Posey's Tips & Tricks
How To Upgrade to the Chromium-Based Edge Browser
Microsoft's new browser seems zippier than its predecessor, but while it has retained one of Brien's most-used features, it also seems to have done away with another.
Microsoft released the new version of its Edge browser last month after working on it for well over a year. Unlike the browser that ships with Windows 10 today, the new browser is based on Chromium (of Google Chrome fame).
Last year, I took a prerelease version of the new browser for a test drive and explained how you could try it out for yourself. Now that the finished browser is publicly available, I wanted to revisit the topic by showing you where to get the new Chromium-based Edge browser and how to deploy it.
Microsoft makes the new Edge browser available for download here. Before you install it, though, it is important to note that the new browser completely replaces the previous version of Edge. If Edge is currently your preferred browser, then it is a good idea to back up your PC before installing the new Edge browser in case you have problems or, for whatever reason, want to revert back to the previous browser.
When you click on the download link above, you are taken to a page that prominently displays the new Edge icon and that features a button that you can use to download Edge for Windows 10. Interestingly, Microsoft also makes Edge available for MacOS, iOS, Android and legacy versions of Windows dating all the way back to Windows 7 (which is no longer supported by Microsoft).
Downloading and installing the browser is a simple process. It's essentially just a matter of accepting the license agreement and clicking Run. This launches the installer shown in Figure 1 below. Once the download completes, you will see a warning message telling you to finish anything that you might be doing within open browser tabs.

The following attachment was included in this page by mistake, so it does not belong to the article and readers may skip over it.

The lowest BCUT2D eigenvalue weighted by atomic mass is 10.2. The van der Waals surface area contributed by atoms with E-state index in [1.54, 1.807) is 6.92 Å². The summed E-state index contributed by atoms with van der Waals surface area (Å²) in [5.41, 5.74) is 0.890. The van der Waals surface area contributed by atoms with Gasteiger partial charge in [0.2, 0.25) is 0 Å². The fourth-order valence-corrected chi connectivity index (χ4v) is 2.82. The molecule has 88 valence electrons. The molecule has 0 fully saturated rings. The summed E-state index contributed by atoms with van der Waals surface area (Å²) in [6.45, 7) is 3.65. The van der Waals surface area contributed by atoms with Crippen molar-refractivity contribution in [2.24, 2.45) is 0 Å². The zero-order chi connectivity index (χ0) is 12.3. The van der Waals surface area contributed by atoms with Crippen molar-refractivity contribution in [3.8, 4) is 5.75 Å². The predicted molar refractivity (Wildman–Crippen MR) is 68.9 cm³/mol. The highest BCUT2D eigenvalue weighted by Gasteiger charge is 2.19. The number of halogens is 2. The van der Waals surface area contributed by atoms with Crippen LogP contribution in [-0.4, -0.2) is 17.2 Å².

The entire installation process takes less than a minute to complete. Upon completion, the installer window closes, the legacy Edge icon is replaced with a new icon and the browser opens to the screen shown in Figure 3.
Clicking the Getting Started button takes you to a screen that asks you what theme you want to use for new browser tabs. You can opt for an inspirational, informational or focused theme.
After choosing your theme, Edge asks you if you want to sync browser data across your devices. Personally, I prefer not to sync my browser data, but you should choose the option that makes the most sense based on your own needs. It is worth noting that you will lose your favorites if you choose not to sync the browser.
With the setup tasks complete, you are taken into the new browser. You can see what it looks like in Figure 4. I am using the Inspirational theme, and you can see in the upper-right corner that I am not synchronizing my browsing settings.
Because the new Edge browser was just released a couple of days prior to my writing this, I haven't had a lot of time to get my hands dirty. What I can tell you, though, is that there are two Edge features that I used on a regular basis. One of those features has made it into the new browser...and the other has not.
The feature that is included with the new browser is Application Guard. For those who might not be familiar with this feature, it allows you to work in a sandboxed environment. It's really useful for accessing potentially risky sites.
The feature that does not seem to exist in the new Edge browser is inking. However, Edge now supports Chrome extensions, so my guess is that inking will probably make a comeback as an available extension.
My initial impression of the browser is that so far it has been rendering pages correctly and seems to be performing really well. This is entirely a subjective assessment, as I do not have any data to quantify the browser's performance. Even so, it seems a bit zippier than its predecessor.
Brien Posey is a 19-time Microsoft MVP with decades of IT experience. As a freelance writer, Posey has written thousands of articles and contributed to several dozen books on a wide variety of IT topics. Prior to going freelance, Posey was a CIO for a national chain of hospitals and health care facilities. He has also served as a network administrator for some of the country's largest insurance companies and for the Department of Defense at Fort Knox. In addition to his continued work in IT, Posey has spent the last several years actively training as a commercial scientist-astronaut candidate in preparation to fly on a mission to study polar mesospheric clouds from space. You can follow his spaceflight training on his Web site.